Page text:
Using the banana, I pursuaded the dalmation to get into my car. But she wouldn't leave without the Beagle, who wouldn't get in. The little one started whining and the dalmation ultimately needed to jump back outside. The pursuit continued around the street and I finally convinced both to come on a car ride back to my house.
What to do? Four phone calls to the wife at work- no answer. Neighbors and those acting as neighborhood watch block captains didn't respond. Suz came home for lunch to help figure what to do. Gave them water. A paw print to Suzi's white shirt meant she had to change before returning to work. I drove her back, as my car was parked in the garage and we didn't want to risk opening the garage and allowing an escape.
Though stranger dogs, they were very nice. Well-groomed, obediant and obviously had been trained and cared for. Knew what "sit" and "stay" meant. The dalmation liked to jump. This, of course, presented concern about my pump site and loose tubing that dangled like a toy playstring from my waistline - but all turned out well. No harm done.
Phone calls that afternoon provided clues, but yielded little result. Got home. No little presents left, just a torn sponge and a ripped red rag and mangled sponge. We went off to dinner and came back a couple hours later. Once home, called the owner-tag number again and got an answer. Gave directions and within minutes, the dad and son arrived in their truck to fetch the lost doggies. They apparently live on a 10-acre farm to the south of our neighborhood, and the dogs had gotten lost a day or so ago. Dot ususally stays on a tie, but if Little One gets away, Dot goes too. But not the other way around. Apparently, a point was made to tell us this. Made sense from the car ride convincing earlier in the day. Then, off they went.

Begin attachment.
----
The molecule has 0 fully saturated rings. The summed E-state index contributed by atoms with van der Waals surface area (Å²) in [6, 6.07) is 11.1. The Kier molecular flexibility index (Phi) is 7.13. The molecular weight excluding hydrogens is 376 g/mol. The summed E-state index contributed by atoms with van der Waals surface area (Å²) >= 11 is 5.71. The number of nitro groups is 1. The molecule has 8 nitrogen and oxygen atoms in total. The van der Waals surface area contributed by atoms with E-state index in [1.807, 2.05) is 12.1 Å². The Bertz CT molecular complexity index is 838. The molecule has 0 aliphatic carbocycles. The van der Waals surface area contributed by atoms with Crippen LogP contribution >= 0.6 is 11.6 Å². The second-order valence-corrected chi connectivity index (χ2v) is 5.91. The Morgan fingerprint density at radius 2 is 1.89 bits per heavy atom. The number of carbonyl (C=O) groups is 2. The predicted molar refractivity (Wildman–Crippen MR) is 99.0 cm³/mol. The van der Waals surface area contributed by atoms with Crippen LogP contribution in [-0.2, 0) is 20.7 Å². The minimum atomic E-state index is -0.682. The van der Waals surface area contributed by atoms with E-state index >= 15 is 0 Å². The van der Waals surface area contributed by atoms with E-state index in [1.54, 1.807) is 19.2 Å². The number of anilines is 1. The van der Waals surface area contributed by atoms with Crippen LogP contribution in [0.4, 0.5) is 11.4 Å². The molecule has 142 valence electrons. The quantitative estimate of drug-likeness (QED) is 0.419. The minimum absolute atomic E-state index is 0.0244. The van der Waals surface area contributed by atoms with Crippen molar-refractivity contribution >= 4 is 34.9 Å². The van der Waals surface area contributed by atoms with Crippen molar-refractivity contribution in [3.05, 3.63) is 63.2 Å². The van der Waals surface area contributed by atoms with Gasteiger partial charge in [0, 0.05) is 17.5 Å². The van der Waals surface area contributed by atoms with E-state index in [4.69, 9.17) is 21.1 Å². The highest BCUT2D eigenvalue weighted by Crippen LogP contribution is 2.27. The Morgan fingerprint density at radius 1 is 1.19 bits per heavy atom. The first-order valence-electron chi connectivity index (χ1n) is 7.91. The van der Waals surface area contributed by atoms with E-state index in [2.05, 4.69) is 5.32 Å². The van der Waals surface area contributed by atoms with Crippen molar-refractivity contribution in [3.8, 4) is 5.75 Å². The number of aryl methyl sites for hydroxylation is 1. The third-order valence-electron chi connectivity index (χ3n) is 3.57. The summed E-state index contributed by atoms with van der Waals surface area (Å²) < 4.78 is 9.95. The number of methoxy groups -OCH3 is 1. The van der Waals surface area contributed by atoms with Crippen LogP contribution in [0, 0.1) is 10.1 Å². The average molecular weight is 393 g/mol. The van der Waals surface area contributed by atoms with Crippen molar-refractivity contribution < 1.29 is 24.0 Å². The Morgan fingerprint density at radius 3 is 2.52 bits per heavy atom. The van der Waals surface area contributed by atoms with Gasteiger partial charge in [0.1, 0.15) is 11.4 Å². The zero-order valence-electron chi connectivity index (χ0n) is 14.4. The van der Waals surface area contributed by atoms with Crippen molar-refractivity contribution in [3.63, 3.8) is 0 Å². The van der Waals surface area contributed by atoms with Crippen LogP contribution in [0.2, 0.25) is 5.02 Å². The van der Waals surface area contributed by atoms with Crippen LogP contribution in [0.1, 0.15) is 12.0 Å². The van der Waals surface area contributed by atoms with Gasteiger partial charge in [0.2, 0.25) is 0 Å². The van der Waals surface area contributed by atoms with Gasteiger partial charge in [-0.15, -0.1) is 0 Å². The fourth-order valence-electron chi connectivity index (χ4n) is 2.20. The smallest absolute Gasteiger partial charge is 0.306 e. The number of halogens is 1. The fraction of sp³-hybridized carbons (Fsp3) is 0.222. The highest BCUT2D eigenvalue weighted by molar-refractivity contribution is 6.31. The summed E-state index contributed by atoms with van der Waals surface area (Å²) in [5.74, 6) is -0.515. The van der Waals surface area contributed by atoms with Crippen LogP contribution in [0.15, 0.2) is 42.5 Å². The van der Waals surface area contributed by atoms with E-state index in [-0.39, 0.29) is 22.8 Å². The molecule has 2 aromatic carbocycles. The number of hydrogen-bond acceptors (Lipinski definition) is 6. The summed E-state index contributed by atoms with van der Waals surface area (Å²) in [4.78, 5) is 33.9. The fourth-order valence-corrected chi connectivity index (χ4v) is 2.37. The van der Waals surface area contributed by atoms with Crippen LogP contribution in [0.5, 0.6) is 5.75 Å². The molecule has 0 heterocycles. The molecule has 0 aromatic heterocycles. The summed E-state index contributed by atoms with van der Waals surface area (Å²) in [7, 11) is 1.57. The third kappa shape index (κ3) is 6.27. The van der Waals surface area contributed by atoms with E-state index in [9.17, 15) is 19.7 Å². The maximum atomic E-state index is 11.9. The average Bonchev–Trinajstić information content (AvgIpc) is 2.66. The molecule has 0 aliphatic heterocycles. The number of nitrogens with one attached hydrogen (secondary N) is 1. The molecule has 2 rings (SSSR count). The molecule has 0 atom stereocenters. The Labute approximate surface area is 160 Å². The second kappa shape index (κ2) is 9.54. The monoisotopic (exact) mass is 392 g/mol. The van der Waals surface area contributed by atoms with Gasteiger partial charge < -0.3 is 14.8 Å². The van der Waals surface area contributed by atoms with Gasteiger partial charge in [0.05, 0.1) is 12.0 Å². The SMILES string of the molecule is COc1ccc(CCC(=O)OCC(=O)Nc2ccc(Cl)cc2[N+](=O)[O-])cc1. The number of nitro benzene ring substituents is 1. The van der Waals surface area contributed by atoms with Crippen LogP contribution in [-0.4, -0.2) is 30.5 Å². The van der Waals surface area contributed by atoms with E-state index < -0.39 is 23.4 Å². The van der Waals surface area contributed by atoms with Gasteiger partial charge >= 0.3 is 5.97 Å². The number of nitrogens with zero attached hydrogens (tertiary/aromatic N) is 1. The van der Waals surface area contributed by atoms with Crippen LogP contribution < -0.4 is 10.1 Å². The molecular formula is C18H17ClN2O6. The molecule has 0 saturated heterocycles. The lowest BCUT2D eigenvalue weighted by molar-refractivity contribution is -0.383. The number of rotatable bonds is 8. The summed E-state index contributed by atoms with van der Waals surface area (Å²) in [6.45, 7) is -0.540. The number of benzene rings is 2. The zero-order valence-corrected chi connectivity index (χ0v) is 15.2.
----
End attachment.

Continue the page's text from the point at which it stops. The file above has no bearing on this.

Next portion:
That's it. Meanwhile, cat knew something was up. Paced by the door and glared toward the garage the whole time. Sniffed my hand and dog scent covered pants extensively later, curious about where I'd been and who I was associating with. She's still not happy.
So, that's the story. At work, since I had to call in and explain why I'd be coming in later, they've dubbed me the Dog Whisperer. And everyone is happy that the story has a happy ending.
Feel free to also check out Suzi's version of the story at her blog here.
Monday, May 14, 2007
The Cozmo has some worthwhile and coveted features, don't get me wrong. But it's almost a flashback to an earlier age. Trading in the 21st Century for the early 80s, let's say. Ok fine -early 90s. But you get the point.
Blood testing is the fuel for our tight management of this disease. But my desire for that testing and management seems to have drifted off as a result of the inpractical design of the Cozmo. Engineers and sales reps, please take note.
You shouldn't have to be familiar with the pump to be able to use it. In other words, the only practicality comes from knowing it well enough to not have to glance at the pump face or buttons to be able to use it without irritation. Sitting through a movie this past weekend, several alarms kept disrupting my movie-viewing. One button has a snooze feature, while the other cancels the alert out. Not knowing which was which, and being unable to see the pump without taking all kinds of effort to unhook it from my belt (thanks to the poorly designed leather case and clip - the ONLY option you can use with the attached meter "Cozmonitor"), I had to twice deal with this before figuring out which was which.
Same goes for my daily use, which requires the gadget to be unhooked from my belt to use the meter and pump features simultaneously. Someone needs to refigure the design here.
All else is going as well as it can, I suppose. It's a good pump that has it's pros. But point is: I miss my Minimed.